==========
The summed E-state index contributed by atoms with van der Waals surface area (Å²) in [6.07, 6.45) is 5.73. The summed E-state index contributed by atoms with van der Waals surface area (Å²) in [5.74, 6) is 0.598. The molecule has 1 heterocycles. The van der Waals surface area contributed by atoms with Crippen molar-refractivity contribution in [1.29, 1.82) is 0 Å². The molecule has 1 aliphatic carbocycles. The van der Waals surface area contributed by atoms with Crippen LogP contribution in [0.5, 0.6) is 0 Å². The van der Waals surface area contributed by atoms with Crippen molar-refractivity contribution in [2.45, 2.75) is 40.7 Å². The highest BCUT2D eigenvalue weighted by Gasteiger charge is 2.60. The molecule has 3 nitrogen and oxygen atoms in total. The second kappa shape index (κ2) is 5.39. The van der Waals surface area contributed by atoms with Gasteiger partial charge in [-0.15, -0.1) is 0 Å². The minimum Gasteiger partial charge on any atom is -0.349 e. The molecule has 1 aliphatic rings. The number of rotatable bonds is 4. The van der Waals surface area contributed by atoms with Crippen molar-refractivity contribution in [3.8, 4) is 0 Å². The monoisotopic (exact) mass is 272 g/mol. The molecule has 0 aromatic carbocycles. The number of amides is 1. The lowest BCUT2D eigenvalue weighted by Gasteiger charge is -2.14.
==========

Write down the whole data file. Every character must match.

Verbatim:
The summed E-state index contributed by atoms with van der Waals surface area (Å²) in [6.07, 6.45) is 5.73. The summed E-state index contributed by atoms with van der Waals surface area (Å²) in [5.74, 6) is 0.598. The molecule has 1 heterocycles. The van der Waals surface area contributed by atoms with Crippen molar-refractivity contribution in [1.29, 1.82) is 0 Å². The molecule has 1 aliphatic carbocycles. The van der Waals surface area contributed by atoms with Crippen LogP contribution in [0.5, 0.6) is 0 Å². The van der Waals surface area contributed by atoms with Crippen molar-refractivity contribution in [2.45, 2.75) is 40.7 Å². The highest BCUT2D eigenvalue weighted by Gasteiger charge is 2.60. The molecule has 3 nitrogen and oxygen atoms in total. The second kappa shape index (κ2) is 5.39. The van der Waals surface area contributed by atoms with Gasteiger partial charge in [-0.15, -0.1) is 0 Å². The minimum Gasteiger partial charge on any atom is -0.349 e. The molecule has 1 aliphatic rings. The number of rotatable bonds is 4. The van der Waals surface area contributed by atoms with Crippen molar-refractivity contribution in [3.8, 4) is 0 Å². The monoisotopic (exact) mass is 272 g/mol. The molecule has 0 aromatic carbocycles. The number of amides is 1. The lowest BCUT2D eigenvalue weighted by Gasteiger charge is -2.14.